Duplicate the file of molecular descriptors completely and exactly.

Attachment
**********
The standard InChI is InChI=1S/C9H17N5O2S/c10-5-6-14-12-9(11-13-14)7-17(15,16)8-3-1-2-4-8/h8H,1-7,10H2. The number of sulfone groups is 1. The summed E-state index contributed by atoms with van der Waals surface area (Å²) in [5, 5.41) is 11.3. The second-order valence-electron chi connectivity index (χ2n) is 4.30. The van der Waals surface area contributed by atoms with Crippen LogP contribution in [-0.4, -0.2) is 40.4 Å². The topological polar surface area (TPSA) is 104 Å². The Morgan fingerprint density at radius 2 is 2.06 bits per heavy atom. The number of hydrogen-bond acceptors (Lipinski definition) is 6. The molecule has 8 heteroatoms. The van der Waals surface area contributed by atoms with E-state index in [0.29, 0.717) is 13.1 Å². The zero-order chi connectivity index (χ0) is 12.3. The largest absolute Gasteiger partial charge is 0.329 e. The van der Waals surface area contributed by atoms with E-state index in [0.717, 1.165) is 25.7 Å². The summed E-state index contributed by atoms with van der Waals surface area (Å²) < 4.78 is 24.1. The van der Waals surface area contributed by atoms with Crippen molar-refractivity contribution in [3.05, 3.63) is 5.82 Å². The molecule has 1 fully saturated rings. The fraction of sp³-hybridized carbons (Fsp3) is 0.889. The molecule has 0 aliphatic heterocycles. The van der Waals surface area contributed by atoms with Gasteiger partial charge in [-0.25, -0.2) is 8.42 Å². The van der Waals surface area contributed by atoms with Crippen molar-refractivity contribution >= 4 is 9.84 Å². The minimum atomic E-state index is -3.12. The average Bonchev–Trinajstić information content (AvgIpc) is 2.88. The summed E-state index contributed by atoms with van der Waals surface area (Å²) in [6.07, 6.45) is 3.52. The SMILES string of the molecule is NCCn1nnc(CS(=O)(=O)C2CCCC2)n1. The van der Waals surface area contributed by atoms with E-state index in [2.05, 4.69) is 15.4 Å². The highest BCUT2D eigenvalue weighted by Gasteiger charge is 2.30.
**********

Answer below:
The standard InChI is InChI=1S/C9H17N5O2S/c10-5-6-14-12-9(11-13-14)7-17(15,16)8-3-1-2-4-8/h8H,1-7,10H2. The number of sulfone groups is 1. The summed E-state index contributed by atoms with van der Waals surface area (Å²) in [5, 5.41) is 11.3. The second-order valence-electron chi connectivity index (χ2n) is 4.30. The van der Waals surface area contributed by atoms with Crippen LogP contribution in [-0.4, -0.2) is 40.4 Å². The topological polar surface area (TPSA) is 104 Å². The Morgan fingerprint density at radius 2 is 2.06 bits per heavy atom. The number of hydrogen-bond acceptors (Lipinski definition) is 6. The molecule has 8 heteroatoms. The van der Waals surface area contributed by atoms with E-state index in [0.29, 0.717) is 13.1 Å². The zero-order chi connectivity index (χ0) is 12.3. The largest absolute Gasteiger partial charge is 0.329 e. The van der Waals surface area contributed by atoms with E-state index in [0.717, 1.165) is 25.7 Å². The summed E-state index contributed by atoms with van der Waals surface area (Å²) < 4.78 is 24.1. The van der Waals surface area contributed by atoms with Crippen molar-refractivity contribution in [3.05, 3.63) is 5.82 Å². The molecule has 1 fully saturated rings. The fraction of sp³-hybridized carbons (Fsp3) is 0.889. The molecule has 0 aliphatic heterocycles. The van der Waals surface area contributed by atoms with Gasteiger partial charge in [-0.25, -0.2) is 8.42 Å². The van der Waals surface area contributed by atoms with Crippen molar-refractivity contribution >= 4 is 9.84 Å². The minimum atomic E-state index is -3.12. The average Bonchev–Trinajstić information content (AvgIpc) is 2.88. The summed E-state index contributed by atoms with van der Waals surface area (Å²) in [6.07, 6.45) is 3.52. The SMILES string of the molecule is NCCn1nnc(CS(=O)(=O)C2CCCC2)n1. The van der Waals surface area contributed by atoms with E-state index in [2.05, 4.69) is 15.4 Å². The highest BCUT2D eigenvalue weighted by Gasteiger charge is 2.30.